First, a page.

Here's David Gordon explaining the period:
Koch and Crane had no adequate answer to Rothbard’s devastating indictment. They responded instead by attempting to remove him from the Cato Institute Board of Directors. The Board was completely under Charles Koch’s sway; if it did not do his bidding, he could call a stockholders’ meeting and replace the Board. Naturally, this state of affairs was not publicized. Koch and Crane demanded that Rothbard surrender his own shares of stock in Cato; when he refused, they illegally took them from him.
As Rothbard recounted the story in the January-April 1981 issue, Crane informed him by letter that his personal antagonism toward Crane required him to leave the Cato Board. "Crane concluded that, because of the alleged antagonism, ‘we believe it would be difficult, if not impossible, for you to objectively evaluate ongoing and future Cato projects as a Board member.’ In other words, disagreement with Crane robs one of ‘objectivity’; unfailing agreement and lickspittle fawning upon Crane is the only way to make sure that you are superbly and consistently ‘objective’." Not only was Rothbard a founding member of the Cato Board and an original stockholder: he had suggested the name "Cato" for the Institute. But none of this mattered to Crane and Koch.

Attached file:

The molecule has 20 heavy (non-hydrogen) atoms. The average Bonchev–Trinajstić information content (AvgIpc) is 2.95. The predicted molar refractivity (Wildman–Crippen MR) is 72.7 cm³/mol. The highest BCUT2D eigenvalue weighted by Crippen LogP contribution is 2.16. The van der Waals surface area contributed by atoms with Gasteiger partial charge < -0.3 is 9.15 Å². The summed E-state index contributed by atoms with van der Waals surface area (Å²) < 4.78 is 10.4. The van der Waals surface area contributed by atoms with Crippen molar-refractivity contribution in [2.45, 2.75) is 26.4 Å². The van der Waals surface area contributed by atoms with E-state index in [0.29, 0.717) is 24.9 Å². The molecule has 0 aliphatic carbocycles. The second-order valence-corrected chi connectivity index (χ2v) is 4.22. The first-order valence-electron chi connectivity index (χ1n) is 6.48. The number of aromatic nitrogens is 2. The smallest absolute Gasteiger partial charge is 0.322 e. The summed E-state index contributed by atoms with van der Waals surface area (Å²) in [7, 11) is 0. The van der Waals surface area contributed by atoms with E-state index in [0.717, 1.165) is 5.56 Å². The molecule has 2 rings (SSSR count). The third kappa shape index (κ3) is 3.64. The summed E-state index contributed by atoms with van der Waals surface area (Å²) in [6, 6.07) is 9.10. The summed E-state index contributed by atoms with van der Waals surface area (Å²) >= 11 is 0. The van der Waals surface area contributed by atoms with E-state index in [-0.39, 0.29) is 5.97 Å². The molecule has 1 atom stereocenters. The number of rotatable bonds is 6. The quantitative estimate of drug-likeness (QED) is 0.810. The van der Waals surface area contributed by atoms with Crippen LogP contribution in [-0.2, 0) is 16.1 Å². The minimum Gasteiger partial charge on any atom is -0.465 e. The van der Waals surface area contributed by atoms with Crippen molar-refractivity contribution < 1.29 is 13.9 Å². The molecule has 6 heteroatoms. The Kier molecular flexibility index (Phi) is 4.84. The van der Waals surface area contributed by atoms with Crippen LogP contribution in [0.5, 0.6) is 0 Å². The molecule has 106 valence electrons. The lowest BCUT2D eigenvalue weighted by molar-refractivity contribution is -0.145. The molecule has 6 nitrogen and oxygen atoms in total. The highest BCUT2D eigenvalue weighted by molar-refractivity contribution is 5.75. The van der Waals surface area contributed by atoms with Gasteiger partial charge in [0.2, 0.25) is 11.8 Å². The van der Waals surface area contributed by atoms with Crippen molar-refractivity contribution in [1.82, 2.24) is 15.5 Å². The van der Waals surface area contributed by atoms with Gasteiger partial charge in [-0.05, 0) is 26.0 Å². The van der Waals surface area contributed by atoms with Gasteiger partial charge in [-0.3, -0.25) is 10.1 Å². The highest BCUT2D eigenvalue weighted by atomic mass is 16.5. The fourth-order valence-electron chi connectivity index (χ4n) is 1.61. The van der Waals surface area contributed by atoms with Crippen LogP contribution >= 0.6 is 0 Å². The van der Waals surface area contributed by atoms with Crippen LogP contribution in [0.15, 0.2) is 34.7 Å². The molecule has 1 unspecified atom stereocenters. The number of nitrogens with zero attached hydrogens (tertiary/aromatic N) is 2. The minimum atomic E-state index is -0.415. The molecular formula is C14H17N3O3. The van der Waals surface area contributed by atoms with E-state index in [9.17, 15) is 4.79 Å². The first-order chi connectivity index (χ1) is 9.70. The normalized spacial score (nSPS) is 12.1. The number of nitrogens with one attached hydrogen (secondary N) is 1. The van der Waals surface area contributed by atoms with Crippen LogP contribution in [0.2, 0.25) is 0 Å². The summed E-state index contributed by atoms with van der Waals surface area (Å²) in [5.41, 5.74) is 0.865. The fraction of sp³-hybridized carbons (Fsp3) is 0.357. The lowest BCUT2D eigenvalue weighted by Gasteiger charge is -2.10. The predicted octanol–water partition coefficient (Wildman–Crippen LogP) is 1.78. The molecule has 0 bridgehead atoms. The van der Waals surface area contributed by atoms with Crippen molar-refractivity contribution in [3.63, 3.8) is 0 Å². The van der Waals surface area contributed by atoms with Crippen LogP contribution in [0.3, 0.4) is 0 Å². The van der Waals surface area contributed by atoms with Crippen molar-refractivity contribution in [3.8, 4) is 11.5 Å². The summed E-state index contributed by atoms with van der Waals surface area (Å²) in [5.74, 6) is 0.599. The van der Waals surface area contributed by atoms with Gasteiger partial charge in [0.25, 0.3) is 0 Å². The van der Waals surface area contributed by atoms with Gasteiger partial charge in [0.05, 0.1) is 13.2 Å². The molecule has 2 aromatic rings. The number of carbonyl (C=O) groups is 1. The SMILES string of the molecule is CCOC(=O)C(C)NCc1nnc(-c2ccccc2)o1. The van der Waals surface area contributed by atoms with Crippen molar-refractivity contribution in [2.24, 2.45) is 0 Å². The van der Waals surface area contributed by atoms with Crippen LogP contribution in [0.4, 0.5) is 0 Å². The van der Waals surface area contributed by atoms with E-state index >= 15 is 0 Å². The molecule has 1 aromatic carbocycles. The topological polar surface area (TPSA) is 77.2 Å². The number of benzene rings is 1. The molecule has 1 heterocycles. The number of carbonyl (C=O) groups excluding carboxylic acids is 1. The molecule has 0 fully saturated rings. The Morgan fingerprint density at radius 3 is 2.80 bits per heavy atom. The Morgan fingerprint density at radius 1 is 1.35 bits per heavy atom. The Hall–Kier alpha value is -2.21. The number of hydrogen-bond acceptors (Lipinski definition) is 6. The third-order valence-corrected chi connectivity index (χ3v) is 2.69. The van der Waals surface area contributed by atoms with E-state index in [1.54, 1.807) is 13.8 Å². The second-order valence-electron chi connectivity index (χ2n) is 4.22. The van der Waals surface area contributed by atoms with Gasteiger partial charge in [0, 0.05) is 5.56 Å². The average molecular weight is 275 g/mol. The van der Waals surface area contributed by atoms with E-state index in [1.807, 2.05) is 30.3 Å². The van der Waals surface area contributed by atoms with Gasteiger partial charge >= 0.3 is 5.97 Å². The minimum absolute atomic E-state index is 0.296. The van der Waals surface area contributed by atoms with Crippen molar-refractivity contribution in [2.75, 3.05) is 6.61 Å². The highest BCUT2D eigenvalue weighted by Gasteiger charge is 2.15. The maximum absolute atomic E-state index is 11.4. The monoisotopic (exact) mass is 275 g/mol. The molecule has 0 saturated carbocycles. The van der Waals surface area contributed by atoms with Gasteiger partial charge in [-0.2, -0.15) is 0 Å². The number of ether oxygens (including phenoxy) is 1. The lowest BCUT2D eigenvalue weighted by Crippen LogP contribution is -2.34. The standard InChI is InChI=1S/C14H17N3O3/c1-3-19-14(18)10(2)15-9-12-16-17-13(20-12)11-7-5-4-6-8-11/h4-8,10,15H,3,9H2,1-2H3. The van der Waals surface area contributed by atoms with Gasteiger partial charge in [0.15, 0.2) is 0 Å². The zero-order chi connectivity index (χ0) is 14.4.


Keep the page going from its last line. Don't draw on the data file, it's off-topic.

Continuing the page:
Rothbard nevertheless appeared at the Cato Board meeting held on "Black Friday," March 27, 1981, in San Francisco. He argued that his disputes with Crane over LP policy should not affect his standing on the Board. "So since the Cato Institute, as a tax-exempt institution…is not supposed to have anything to do with partisan politics, how dare Crane make my stand within the LP a criterion for my continued shareholder or board membership at Cato?"With this backstory, it is mighty odd that a second Cato Institute shareholder agreement appears in the court documents without any explanation as to what happened to the original shareholders Rothbard and MacBride. Will this require investigation?
Koch and Crane, of course, rejected Rothbard’s claim. "Crane, aided and abetted by Koch, ordered me [Rothbard] to leave Cato’s regular quarterly board meeting…. The Crane/Koch action was not only iniquitous and high-handed, but also illegal, as my attorneys informed them before and during the meeting. They didn’t care. What’s more..., in order to accomplish this foul deed to their own satisfaction, Crane/Koch literally appropriated and confiscated the shares which I had naively left in Koch's Wichita office for ‘safekeeping,’ an act clearly in violation of our agreement as well as contrary to every tenet of libertarian principle."
In any case, Rothbard would have no idea that the original document signed by him and held from him by Charles Koch would appear in a court document as supporting evidence between the two combatants who originally illegally threw Rothbard out of the Cato Institute.
As one follower of this latest Koch soap opera says:
I can hear Murray's delightful laugh!